Clause 46

Finance Bill – in a Public Bill Committee at 5:00 pm on 22nd May 2007.

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Sale and repurchase of securities

Question proposed, That the clause stand part of the Bill.

Photo of Mark Hoban Mark Hoban Shadow Minister (Treasury)

I think that there is a degree of consensus around this clause, certainly from people in the industry. In its representations on the clause, the  Chartered Institute of Taxation said that in the Budget press release, BN15, it was implied by paragraph 3 that existing repos would be “grandfathered”, but that is not mentioned in the Finance Bill. It is seeking confirmation that it will be included in the regulations made under subsection (3). I would be grateful if the Minister could confirm whether that is the case.

Photo of Edward Balls Edward Balls The Economic Secretary to the Treasury

Mr. Illsley, would it be helpful to introduce schedules 13 and 14 as they are mentioned under clause 46?

Photo of Eric Illsley Eric Illsley Labour, Barnsley Central

Again, I am in the hands of the Committee. If it is the Committee’s wish or if it would be easier to take a general debate on clause 46 and the Government amendments to schedule 13, we can do that.

With the stand part debate, it will also be convenient to take Government amendments Nos. 102 to 104 to schedule 13.

Photo of Edward Balls Edward Balls The Economic Secretary to the Treasury

Clause 46 introduces schedules 13 and 14. Schedule 13 constitutes a comprehensive new regime for the charge to corporation tax of sale and repurchase transactions entered into by companies. Those transactions are widely known as repos.

Schedule 14 contains a number of consequential amendments to other provisions of the Income and Corporation Taxes Act 1988 made necessary by the repeal of the existing provisions for taxing repos and their replacement by the rules in schedule 13.

The three Government amendments make a minor modification to schedule 13. They correct a defect that might have led to loss of tax. The new rules for charging sales and repurchase agreements to corporation tax provide that where a company sells securities under a repo, it is to be taxed on income arising on the securities as if the sale had not taken place. That is subject to the requirement that the company must recognise the income in its accounts during the period of the repo.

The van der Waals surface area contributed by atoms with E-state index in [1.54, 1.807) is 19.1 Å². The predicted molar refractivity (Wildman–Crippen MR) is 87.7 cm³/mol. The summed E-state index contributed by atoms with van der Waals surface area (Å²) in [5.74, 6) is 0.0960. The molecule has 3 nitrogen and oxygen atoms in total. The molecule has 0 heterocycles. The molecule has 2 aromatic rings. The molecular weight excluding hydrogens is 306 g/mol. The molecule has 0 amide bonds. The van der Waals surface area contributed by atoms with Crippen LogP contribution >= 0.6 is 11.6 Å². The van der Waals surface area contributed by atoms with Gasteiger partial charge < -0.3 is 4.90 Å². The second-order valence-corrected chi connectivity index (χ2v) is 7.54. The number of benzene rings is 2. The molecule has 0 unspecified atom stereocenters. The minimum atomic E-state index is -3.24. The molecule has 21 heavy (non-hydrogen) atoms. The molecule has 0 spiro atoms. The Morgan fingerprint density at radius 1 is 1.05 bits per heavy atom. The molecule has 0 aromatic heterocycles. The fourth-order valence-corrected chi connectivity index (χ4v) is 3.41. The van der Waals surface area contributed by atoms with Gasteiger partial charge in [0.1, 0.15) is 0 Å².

That requirement may result in income falling out of the charge to tax in which the borrower is taxed on a receipts basis in respect of income arising on the securities. For accounts purposes, it recognises that income before entering into the repo. In that case, it will not recognise the income again during the repo. If the amendments were not made, the income could not be charged to tax. The amendments, therefore, omit the requirement that recognition of the income for accounts purposes must take place in the same period in which the arrangement is in force. That ensures that companies remain taxable on the income, provided that that is reflected in their accounts.

The amendments allow us to move forward with schedules 13 and 14. Repos are widely used in the financial markets as a form of secured loan. They involve the sale by a person of securities—shares or debentures—under an agreement that those will subsequently be repurchased at an agreed date at a price agreed at the outset. The sale of the securities realises cash that is economically equivalent to a loan that is repaid with interest, in the form of an increased repurchase price, when the securities are bought back.

As hon. Members know, at the time of the pre-Budget report we made a formal announcement of our intention to consult on new legislation in this area. Since then, there has been detailed consultation. HMRC has sought the views of interested parties on the way forward, including on the draft legislation. The consultation has been very constructive; we believe that we have given all interested parties an opportunity to ensure that the new legislation works properly. However, if business representatives consider that there are difficulties or strong reasons why the commencement should not happen on 1 October as specified, we will consider what they say.

This is a complex area. However, given our consultation, we should be able to go for commencement on 1 October. That will give business sufficient time to prepare for the new rules and accounts and for how lenders will be taxed. As I said, this is a modernisation of the interaction of tax and accounting; it will reduce the amount of legislation devoted to repos and simplify the current rules.

The answer to the question put by the hon. Member for Fareham is yes. The details will be set out in the regulations, which will follow in due course.

Question put and agreed to.

Clause 46 ordered to stand part of the Bill.